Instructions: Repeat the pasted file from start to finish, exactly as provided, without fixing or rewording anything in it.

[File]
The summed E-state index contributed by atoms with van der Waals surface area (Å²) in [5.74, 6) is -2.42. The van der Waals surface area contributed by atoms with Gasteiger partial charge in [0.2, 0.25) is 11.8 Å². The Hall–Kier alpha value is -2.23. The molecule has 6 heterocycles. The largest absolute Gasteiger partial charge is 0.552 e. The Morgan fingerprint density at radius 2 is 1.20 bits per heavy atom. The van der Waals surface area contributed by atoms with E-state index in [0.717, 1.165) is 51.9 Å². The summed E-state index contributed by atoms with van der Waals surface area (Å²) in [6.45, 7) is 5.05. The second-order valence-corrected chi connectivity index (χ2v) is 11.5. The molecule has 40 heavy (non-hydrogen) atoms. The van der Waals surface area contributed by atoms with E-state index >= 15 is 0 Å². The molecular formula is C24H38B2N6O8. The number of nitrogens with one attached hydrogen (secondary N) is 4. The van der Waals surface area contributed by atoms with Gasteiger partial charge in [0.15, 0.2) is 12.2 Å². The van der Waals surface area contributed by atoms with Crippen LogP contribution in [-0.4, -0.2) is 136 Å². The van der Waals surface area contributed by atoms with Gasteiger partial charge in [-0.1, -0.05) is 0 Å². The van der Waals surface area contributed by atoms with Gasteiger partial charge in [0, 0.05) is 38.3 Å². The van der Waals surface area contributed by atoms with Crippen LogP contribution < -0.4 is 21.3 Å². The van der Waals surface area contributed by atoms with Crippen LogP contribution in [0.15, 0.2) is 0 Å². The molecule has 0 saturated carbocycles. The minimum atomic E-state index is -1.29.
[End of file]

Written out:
The summed E-state index contributed by atoms with van der Waals surface area (Å²) in [5.74, 6) is -2.42. The van der Waals surface area contributed by atoms with Gasteiger partial charge in [0.2, 0.25) is 11.8 Å². The Hall–Kier alpha value is -2.23. The molecule has 6 heterocycles. The largest absolute Gasteiger partial charge is 0.552 e. The Morgan fingerprint density at radius 2 is 1.20 bits per heavy atom. The van der Waals surface area contributed by atoms with E-state index in [0.717, 1.165) is 51.9 Å². The summed E-state index contributed by atoms with van der Waals surface area (Å²) in [6.45, 7) is 5.05. The second-order valence-corrected chi connectivity index (χ2v) is 11.5. The molecule has 40 heavy (non-hydrogen) atoms. The van der Waals surface area contributed by atoms with E-state index >= 15 is 0 Å². The molecular formula is C24H38B2N6O8. The number of nitrogens with one attached hydrogen (secondary N) is 4. The van der Waals surface area contributed by atoms with Gasteiger partial charge in [0.15, 0.2) is 12.2 Å². The van der Waals surface area contributed by atoms with Crippen LogP contribution in [-0.4, -0.2) is 136 Å². The van der Waals surface area contributed by atoms with Gasteiger partial charge in [-0.1, -0.05) is 0 Å². The van der Waals surface area contributed by atoms with Gasteiger partial charge in [0, 0.05) is 38.3 Å². The van der Waals surface area contributed by atoms with Crippen LogP contribution < -0.4 is 21.3 Å². The van der Waals surface area contributed by atoms with Crippen LogP contribution in [0.15, 0.2) is 0 Å². The molecule has 0 saturated carbocycles. The minimum atomic E-state index is -1.29.